280 Main Street West

Hamilton, Canada

280 Main Street West

Hamilton, Canada
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Du M.,280 Main Street West | Scott J.,280 Main Street West | Mhaskar P.,280 Main Street West
Chemical Engineering Science | Year: 2013

This work considers the problem of isolating actuator and sensor faults in nonlinear process systems. The key idea of the proposed method is to exploit the analytical redundancy in the system through state observer design. To this end, we consider subsets of faults, and design state observers that use information of inputs and outputs only subject to faults in each subset. We then design residuals using the process model and state estimates such that each residual is only sensitive to the corresponding subset of faults. The occurrence of faults in a subset is detected if the corresponding residual breaches its threshold. With the ability of detecting the occurrence of faults in a subset, faults can be isolated using a bank of residuals and a logic rule. The proposed method enables differentiation between and isolation of actuator and sensor faults while explicitly accounting for system nonlinearity. The effectiveness of the fault isolation design subject to plant-model mismatch and measurement noise is illustrated using a chemical reactor example. © 2013 Elsevier Ltd.


RamachandranNair R.,280 Main Street West | Jack S.M.,McMaster University
Epilepsy and Behavior | Year: 2016

Purpose The purpose of this descriptive qualitative study was to understand the range of adult patients’ views on whether and how to discuss the issue of SUDEP with patients with epilepsy and to clarify the optimal timing and formulation of this information. Method The principles of fundamental qualitative description informed all design decisions. Twenty-three patients aged 18–65 years participated in the study. Nineteen participants completed a single one-on-one telephone interview, whereas four participants shared their experiences in a focus group. Directed content analysis was used to code, categorize, and synthesize the interview data. Results Of the 42 patients invited to participate, 23 participated in the study. There was consensus among all study participants that all individuals diagnosed with epilepsy should be informed about SUDEP. Many participants believed that the best time to be told about SUDEP was at diagnosis. The majority of participants suggested that the discussion about SUDEP should take place face to face, in a verbal discussion, followed by written information to take home. Several participants suggested that the information about SUDEP should not be shared separately but rather incorporated into the general information they received about epilepsy. Nearly all the participants felt that the information about SUDEP should come from the neurologist. Conclusion Participants of this study wanted neurologists to inform patients about the risk of SUDEP, with the optimal timing and setting of SUDEP counseling determined on a case-by-case basis. © 2016 Elsevier Inc.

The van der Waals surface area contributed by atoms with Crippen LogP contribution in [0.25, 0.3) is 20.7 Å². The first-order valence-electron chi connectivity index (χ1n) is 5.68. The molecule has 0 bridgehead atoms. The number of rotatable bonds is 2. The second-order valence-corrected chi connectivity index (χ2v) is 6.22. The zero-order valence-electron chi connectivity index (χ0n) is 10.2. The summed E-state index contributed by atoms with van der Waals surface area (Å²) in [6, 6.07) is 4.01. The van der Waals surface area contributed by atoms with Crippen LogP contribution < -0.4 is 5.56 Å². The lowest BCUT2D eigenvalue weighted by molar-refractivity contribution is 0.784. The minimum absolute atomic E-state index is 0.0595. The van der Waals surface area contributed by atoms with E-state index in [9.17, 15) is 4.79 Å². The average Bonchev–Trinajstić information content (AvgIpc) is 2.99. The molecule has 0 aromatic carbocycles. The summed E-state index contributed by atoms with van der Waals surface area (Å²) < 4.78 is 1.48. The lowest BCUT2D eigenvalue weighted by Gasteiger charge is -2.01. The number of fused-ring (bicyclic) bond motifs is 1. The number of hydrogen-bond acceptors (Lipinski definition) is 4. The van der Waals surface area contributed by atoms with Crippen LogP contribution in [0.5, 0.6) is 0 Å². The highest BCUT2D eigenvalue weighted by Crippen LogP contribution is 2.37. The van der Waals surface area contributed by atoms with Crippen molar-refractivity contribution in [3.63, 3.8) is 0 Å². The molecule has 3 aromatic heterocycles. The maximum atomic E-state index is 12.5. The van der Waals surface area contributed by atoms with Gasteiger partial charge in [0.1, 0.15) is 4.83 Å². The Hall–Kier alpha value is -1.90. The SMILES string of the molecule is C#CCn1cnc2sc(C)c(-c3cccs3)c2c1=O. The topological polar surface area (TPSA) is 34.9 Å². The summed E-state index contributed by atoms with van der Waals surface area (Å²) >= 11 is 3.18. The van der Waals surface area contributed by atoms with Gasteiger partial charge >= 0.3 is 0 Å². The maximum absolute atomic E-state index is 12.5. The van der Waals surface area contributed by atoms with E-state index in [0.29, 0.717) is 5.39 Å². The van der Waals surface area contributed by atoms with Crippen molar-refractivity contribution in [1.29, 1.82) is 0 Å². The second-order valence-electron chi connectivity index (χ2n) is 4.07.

Chen K.,280 Main Street West | Williams S.,University of Toronto | Chan A.K.C.,McMaster University | Mondal T.K.,McMaster University
Blood Coagulation and Fibrinolysis | Year: 2013